Tourism has so far brought great benefits to the economy, but it has also contributed to environmental degradation, especially biodiversity deterioration. Thus, the concept of “sustainable development” – development which meets the needs of the present without compromising the ability of future generations to meet their own needs – must be factored into tourism development. This consideration is reflected in the term “ecotourism,” which is referred to variously as ecological or environmental tourism, nature or green tourism, sustainable or responsible tourism.
Ecotourism in Vietnam: Potential and Reality
By: Phan Nguyen Hong, Quan Thi Quynh Dao, Le Kim Thoa
With 13,000 floral species and over 15,000 faunal species, three newly discovered big animal species, and a ratio of country/world species of 6.3%, Vietnam has enormous tourism—particularly ecotourism—potential. In fact, since 1986, when Doi Moi (renovation reforms) began the shift from a centrally planned to a socialist-oriented market, or multi-sectoral, economy, tourism has been an sector of primary concern to the government. In May 1995, the prime minister of Vietnam approved a master plan of tourism development for the period 1995-2010. In February 1999, the state decree on tourism was part of the socio-economic development strategy for the period 2001-2010 approved at the IX National Congress of the Party: “Tourism development has become a spearhead economic industry indeed. It is necessary to improve the quality and effectiveness of tourism activities, bringing into full play the natural conditions, and cultural and historical tradition to meet the domestic and international demand for tourism and to catch up with tourism development in the region” (Document of the IX National Congress 2001).
Tourism has so far brought great benefits to the economy, but it has also contributed to environmental degradation, especially biodiversity deterioration. Thus, the concept of “sustainable development”—development which meets the needs of the present without compromising the ability of future generations to meet their own needs—must be factored into tourism development. This consideration is reflected in the term “ecotourism,” which is referred to variously as ecological or environmental tourism, nature or green tourism, sustainable or responsible tourism.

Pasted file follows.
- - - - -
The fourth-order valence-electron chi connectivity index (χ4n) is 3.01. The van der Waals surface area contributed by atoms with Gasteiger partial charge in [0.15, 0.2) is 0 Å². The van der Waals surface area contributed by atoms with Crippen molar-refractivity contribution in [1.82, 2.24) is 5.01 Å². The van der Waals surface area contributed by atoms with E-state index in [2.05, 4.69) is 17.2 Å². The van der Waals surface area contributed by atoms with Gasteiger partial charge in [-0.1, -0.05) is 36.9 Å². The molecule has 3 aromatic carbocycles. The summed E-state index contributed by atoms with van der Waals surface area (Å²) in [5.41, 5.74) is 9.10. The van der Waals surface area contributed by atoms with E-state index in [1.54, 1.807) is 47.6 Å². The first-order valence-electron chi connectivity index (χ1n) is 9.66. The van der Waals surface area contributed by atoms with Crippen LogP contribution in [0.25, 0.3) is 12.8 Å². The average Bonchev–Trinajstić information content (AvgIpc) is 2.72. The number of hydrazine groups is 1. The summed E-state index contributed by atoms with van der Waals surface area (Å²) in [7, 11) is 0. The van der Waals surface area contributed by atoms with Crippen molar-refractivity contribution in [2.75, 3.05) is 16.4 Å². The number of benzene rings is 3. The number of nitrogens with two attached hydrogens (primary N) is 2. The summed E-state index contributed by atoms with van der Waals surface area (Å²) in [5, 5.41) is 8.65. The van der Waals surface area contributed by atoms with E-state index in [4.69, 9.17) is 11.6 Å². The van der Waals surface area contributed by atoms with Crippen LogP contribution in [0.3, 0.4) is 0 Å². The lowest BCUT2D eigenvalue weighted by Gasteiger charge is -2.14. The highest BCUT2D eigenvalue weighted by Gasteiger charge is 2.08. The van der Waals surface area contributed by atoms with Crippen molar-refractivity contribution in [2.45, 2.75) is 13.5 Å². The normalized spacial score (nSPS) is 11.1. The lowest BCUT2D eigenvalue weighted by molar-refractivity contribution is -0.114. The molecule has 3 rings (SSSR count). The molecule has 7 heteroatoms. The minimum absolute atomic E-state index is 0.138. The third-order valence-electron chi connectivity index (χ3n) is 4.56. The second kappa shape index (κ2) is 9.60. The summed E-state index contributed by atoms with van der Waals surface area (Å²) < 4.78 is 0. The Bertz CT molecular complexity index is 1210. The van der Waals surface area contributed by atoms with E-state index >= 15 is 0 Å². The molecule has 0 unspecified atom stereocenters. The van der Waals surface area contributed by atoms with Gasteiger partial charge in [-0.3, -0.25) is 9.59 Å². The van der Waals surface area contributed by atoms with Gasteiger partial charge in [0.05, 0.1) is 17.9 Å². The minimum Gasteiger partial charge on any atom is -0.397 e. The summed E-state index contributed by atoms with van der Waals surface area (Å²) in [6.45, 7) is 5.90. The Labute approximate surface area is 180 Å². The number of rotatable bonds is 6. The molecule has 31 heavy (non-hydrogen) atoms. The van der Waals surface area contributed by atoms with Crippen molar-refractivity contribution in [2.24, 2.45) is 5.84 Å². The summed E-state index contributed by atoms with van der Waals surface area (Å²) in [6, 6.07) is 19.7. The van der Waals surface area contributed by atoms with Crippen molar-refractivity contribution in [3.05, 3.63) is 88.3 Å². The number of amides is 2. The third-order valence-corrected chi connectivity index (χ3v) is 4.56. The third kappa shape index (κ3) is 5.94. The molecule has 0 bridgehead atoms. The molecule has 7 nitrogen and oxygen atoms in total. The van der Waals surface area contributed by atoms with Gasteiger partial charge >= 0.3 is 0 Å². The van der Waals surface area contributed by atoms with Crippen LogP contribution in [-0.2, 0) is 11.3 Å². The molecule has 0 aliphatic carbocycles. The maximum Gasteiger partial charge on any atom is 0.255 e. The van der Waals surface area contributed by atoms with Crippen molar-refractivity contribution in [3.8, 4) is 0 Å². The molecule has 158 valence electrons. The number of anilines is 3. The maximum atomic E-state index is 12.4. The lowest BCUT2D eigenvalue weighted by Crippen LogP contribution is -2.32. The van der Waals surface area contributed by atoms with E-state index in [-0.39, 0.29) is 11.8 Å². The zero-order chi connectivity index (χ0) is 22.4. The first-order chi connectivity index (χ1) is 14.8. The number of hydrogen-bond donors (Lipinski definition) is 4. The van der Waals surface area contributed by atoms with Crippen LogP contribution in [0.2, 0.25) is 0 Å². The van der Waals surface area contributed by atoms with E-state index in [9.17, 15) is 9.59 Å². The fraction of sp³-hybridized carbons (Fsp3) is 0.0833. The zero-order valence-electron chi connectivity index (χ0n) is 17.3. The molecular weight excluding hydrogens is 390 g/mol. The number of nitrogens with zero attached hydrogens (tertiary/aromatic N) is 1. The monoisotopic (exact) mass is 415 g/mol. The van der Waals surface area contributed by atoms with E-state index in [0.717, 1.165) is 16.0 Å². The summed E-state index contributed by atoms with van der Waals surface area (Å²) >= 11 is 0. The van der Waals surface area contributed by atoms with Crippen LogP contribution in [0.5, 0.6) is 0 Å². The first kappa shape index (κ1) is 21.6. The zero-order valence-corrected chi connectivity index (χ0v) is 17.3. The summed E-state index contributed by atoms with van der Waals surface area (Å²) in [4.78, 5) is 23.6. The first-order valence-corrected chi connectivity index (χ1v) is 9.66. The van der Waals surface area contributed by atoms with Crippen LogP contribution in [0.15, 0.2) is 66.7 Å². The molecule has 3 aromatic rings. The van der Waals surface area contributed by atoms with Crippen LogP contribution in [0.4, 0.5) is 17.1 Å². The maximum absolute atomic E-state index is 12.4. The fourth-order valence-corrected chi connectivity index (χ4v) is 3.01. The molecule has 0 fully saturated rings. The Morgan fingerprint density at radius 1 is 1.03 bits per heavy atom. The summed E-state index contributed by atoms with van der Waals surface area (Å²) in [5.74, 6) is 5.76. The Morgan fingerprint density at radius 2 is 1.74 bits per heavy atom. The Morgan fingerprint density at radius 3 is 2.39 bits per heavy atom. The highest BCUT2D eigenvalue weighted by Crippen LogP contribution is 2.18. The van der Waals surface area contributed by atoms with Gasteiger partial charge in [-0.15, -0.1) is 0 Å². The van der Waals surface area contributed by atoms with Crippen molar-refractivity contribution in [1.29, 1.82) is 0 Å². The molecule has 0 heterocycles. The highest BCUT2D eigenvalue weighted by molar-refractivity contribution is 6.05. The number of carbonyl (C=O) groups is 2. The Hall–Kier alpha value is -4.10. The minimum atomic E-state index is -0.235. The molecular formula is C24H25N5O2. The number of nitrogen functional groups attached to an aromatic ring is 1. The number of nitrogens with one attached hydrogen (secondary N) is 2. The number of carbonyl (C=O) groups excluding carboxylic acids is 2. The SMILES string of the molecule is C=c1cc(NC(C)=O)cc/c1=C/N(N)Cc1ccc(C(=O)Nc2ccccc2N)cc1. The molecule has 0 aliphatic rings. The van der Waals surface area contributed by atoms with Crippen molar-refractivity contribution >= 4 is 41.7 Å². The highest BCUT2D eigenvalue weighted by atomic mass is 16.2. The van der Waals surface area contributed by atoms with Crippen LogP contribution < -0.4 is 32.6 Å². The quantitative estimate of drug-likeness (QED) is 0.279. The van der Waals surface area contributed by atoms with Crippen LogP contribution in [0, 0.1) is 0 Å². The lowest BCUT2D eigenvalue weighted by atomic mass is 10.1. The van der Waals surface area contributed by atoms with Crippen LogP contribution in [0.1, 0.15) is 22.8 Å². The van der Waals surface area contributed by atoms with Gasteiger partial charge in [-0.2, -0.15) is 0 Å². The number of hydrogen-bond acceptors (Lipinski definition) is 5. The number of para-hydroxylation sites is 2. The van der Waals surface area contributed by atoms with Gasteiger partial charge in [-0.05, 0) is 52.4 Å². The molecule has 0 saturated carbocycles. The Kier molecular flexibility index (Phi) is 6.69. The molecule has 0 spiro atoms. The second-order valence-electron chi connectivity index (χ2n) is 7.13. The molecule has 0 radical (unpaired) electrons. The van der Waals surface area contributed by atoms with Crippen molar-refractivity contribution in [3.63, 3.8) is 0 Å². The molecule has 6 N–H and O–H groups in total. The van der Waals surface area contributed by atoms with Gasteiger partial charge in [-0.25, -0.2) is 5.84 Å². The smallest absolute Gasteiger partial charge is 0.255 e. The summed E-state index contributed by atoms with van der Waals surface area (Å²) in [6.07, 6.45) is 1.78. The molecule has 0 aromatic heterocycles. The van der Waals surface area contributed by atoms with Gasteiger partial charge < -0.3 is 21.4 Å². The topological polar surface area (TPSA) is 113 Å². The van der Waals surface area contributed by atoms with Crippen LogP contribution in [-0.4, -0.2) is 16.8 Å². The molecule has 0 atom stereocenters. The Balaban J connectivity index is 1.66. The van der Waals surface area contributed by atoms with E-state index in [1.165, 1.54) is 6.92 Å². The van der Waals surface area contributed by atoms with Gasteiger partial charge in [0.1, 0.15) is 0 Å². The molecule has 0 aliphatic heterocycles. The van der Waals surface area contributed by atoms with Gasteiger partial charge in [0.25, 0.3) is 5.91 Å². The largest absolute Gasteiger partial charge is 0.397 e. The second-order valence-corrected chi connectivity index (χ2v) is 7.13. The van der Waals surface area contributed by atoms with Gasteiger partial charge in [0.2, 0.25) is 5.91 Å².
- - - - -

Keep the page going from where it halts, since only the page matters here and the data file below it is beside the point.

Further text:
Ecotourism involves travel to relatively undisturbed natural areas with the specific object of studying, admiring, and enjoying scenery, plants, and animals, as well as any cultural features found in these areas. It is distinguished from mass or resort tourism by its lower impact on the environment, lower infrastructure requirements, and its role in educating tourists about natural environments and cultural values.
Fully aware of its significance, the government of Vietnam has prioritized ecotourism in its strategy for tourism development to ensure both sustainability and economic benefits. Though ecotourism in Vietnam is at a beginning stage of development, it is expected to grow strongly through support from government and international organizations.
Natural resources potential
Vietnam is both a “cradle” of native species and a transitional area of organisms from the biota of the north (Himalaya-south China), the south (Malaysia-Indonesia) and the west (India-Myanmar) (Khanh 1999). Moreover, due to its diversity of topography and climatic conditions, Vietnam is rich in floral and faunal species, of which 10 percent and 11 percent, respectively, are endemic. The three big animal species that have been recently discovered in Vietnam are “Sao la” (Pseudoryx nghetinhensis) in 1992, “Mang lon” (Megamuntiacus vuquangensis) in 1993, and “Mang Truong Son” (Muntiacus truongsonensis) in 1996. Indeed, Vietnam is considered one of sixteen countries with the highest biodiversity in a wide range of ecosystems (WCMC 1962)—a very favorable condition for ecotourism development.
Coastal ecosystems: Vietnam’s 3260 km of coastline hosts a variety of coastal ecosystems. The number of seagrass species inVietnam ranks second only to the Philippines within ASEAN. Seagrass beds are increasingly abundant from north to south and are home to 125 benthic species and 158 seaweed species (Tien 2000). Sea cow (Dugong dugong or manatee)—an animal species in danger of extinction—can be found in the Con Dao seagrass bed.
Coral reef ecosystems are already attractive to ecotourists, with resorts established at Cat Ba Island, Co To, Bach Long Vi, Con Co, Hon Son Tra-Hai Van, Con Dao, Phu Quoc, and islands in Khanh Hoa province. Divers can observe colorful coral reefs with a wide range of flora and fauna. Coral reef samples are exploited for tourist souvenirs in the provinces of Quang Ninh, Nha Trang, and Con Dao (Tien 2000). Species composition is rich: about 95 species of 35 genera in Northern coastal areas and 255 species of 69 genera in Southern coastal areas. These include 180 phytoplankton, 97 zooplankton, 70 seaweed, 78 polychaeta, 208 mollusk, 76 crustacean, and 157 fish species (Yet 1998, cited in Tuan 2000).
The National Environment Agency of the Ministry of Science, Technology and Environment (2000) lists 79 wetland areas of national importance (Hughes et al. (eds.) 2001). Among them are lagoon ecosystems, found only in Central Vietnam (Tam Giang-Cau Hai, Tra O, Truong Giang, O Loan, Thuy Trieu, Thi Nai, and Nuoc Ngot). Lagoons are very high in biodiversity with a high level of nutrition. As one of the biggest lagoons in the world, Tam Giang-Cau Hai Lagoon (21,000 ha) has as many as 55 species of seaweed. Fish, shrimp, and crabs of economic value include Mugil cephalus, Siganus guttatus, Penaeus monodon, Scylla serrata, and Portunus pelagicus. Hundreds of tons of mollusks are harvested annually (Hoi et al. 1995, 1996). Lagoons in Vietnam also contain mineral resources of high value, help regulate the local climate, and can become ideal tourist destinations.